Nasal Turbinate Hypertrophy and Turbinate Reduction
What Are Inferior Turbinates?
Inferior nasal turbinates are located inside your nose on either side of your nasal septum. They are bone covered with erectile soft tissue that helps create turbulence inside the nose to warm, purify and humidify the air that we breathe. The soft tissue covering expands and contracts which can give you the sensation of congestion and clear breathing, respectively.
What Is Nasal Turbinate Hypertrophy?
When the delicate soft tissue covering the inferior nasal turbinate gets irritated it will swell and can block airflow inside the nose. When this becomes chronic then the inferior turbinates can grow to a size where the airflow is obstructed much or all of the time inside the nose.
What Else Can Block My Breathing?
There are many conditions that can obstruct airflow in the nose. A deviated septum or enlarged inferior turbinates are two of the more common causes. You may also have nasal valve collapse which is an extreme narrowing of the already narrow areas inside the nose. Nasal polyps can block airflow as well.
Causes Of Nasal Turbinate Hypertrophy
Viral and bacterial infections including sinusitis can cause severe nasal congestion. Allergies cause the nose to swell also blocking breathing. Rare causes include tumors or autoimmune disorders. Your otolaryngologist can look inside your nose and let you know what is causing your congestion.
Common Signs And Symptoms
Some of the symptoms of nasal turbinate hypertrophy include:
- Altered sense of smell
- Forehead pressure and facial pain
- Chronic nasal congestion
- Runny nose
Nasal Turbinate Hypertrophy Risk Factors
Common risk factors of nasal turbinate hypertrophy include:
- Living in an urban dense population
- Constant seasonal change
- Constant temperature changes
How Can I Medically Treat Nasal Turbinate Hypertrophy?
Avoiding anything you are allergic to or taking antihistamines like Claritin may help reduce nasal congestion caused by allergies. Saline rinses can wash out dust and mucous from the nose that may make your breathing better. Discontinuing medications that cause nasal congestion can help you breathe better as well. Decongestant pills (pseudoephedrine) or sprays (Afrin) can open the nose but may cause increased blood pressure or rebound congestion. Nasal steroids like Flonase can also decrease swelling inside of the nose. Singulair is a montelukast that can improve nasal congestion.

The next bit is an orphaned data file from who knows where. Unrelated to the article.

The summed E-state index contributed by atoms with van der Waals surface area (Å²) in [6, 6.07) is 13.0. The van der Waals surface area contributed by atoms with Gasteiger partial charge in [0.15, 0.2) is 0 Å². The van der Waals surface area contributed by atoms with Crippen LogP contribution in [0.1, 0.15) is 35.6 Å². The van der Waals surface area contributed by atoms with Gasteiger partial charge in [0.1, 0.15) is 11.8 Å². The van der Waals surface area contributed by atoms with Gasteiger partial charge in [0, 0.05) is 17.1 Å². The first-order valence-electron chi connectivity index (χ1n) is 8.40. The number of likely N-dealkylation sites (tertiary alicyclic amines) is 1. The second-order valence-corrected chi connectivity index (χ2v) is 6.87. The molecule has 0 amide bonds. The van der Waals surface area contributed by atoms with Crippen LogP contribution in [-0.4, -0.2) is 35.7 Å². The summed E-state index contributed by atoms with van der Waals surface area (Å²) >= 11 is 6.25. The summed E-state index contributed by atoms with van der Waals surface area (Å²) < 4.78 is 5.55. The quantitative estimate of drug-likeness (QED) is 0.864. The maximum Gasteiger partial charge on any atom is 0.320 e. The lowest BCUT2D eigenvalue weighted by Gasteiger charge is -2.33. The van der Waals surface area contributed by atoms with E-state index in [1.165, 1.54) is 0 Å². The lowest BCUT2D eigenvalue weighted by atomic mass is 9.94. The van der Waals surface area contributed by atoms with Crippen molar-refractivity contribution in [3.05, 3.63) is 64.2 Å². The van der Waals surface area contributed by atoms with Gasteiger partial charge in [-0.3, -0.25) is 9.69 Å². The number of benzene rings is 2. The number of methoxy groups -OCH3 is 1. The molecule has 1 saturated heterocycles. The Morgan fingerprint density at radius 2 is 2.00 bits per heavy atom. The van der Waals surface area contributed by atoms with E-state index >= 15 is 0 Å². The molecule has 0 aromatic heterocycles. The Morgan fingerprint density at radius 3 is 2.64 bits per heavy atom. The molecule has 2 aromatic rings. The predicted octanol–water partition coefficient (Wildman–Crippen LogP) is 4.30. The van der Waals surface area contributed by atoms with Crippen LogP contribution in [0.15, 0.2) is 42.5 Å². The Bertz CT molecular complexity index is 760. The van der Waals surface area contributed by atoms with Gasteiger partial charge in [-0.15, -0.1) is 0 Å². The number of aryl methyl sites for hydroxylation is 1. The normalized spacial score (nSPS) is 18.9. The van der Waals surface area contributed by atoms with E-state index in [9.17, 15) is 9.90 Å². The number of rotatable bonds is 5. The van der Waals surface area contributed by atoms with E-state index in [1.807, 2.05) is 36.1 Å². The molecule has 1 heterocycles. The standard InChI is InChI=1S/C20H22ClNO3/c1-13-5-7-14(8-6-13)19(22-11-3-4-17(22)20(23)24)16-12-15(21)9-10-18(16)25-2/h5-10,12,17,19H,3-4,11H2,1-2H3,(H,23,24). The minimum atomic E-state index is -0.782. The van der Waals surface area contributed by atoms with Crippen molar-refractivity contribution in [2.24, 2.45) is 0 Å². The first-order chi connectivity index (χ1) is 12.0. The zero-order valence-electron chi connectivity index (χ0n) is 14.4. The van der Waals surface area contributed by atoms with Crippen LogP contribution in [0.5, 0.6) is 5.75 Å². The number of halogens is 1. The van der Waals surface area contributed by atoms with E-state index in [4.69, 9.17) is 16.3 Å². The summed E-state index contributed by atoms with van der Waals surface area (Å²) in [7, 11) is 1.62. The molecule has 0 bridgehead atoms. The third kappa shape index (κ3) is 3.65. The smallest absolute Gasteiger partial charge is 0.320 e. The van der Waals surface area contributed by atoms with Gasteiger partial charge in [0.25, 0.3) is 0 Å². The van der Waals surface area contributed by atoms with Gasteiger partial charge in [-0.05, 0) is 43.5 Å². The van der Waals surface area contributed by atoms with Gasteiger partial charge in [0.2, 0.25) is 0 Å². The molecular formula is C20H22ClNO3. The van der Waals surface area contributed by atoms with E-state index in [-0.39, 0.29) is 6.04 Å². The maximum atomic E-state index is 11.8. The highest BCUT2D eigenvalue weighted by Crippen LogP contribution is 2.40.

Inferior Turbinate Surgery
If medications and avoiding allergens do not improve your breathing you may need to surgically reduce the turbinate size. If the soft tissue covering is swollen then it can be reduced with shrinking the mucosa of the fronts of the turbinates. This can be done with techniques including laser, microwave or heating. If the bone has expanded then fracturing the bone laterally or removing some of the bone can open the airway. A combination of bone removal and soft tissue removal can provide more opening of the airway. Caution should be exercised not to shrink the turbinates too far as this can cause an unnatural sensation of the nose being “too open”. You will be prescribed medication and you may experience some nausea or vomiting after surgery and if you do you should only eat and drink clear liquids. You will probably be dizzy or drowsy after your surgery.
How Can We Help?
Dr. Moustafa Mourad is an expert in all types of nasal surgery and inferior turbinate reduction. An evaluation at our upper east side practice will let you know what is obstructing your nose and what can be done to improve your airway. Dr. Mourad will take a comprehensive history and perform an examination of your head and neck that involves a thorough examination of the inside of your nose and throat.
Does Insurance Help With Nasal Turbinate Reduction?
Yes. Most insurances will cover the cost of inferior turbinate reduction. Our office will check your benefits for you and let you know what they are before your first visit. Please feel free to give us a call and let us know how we can help you.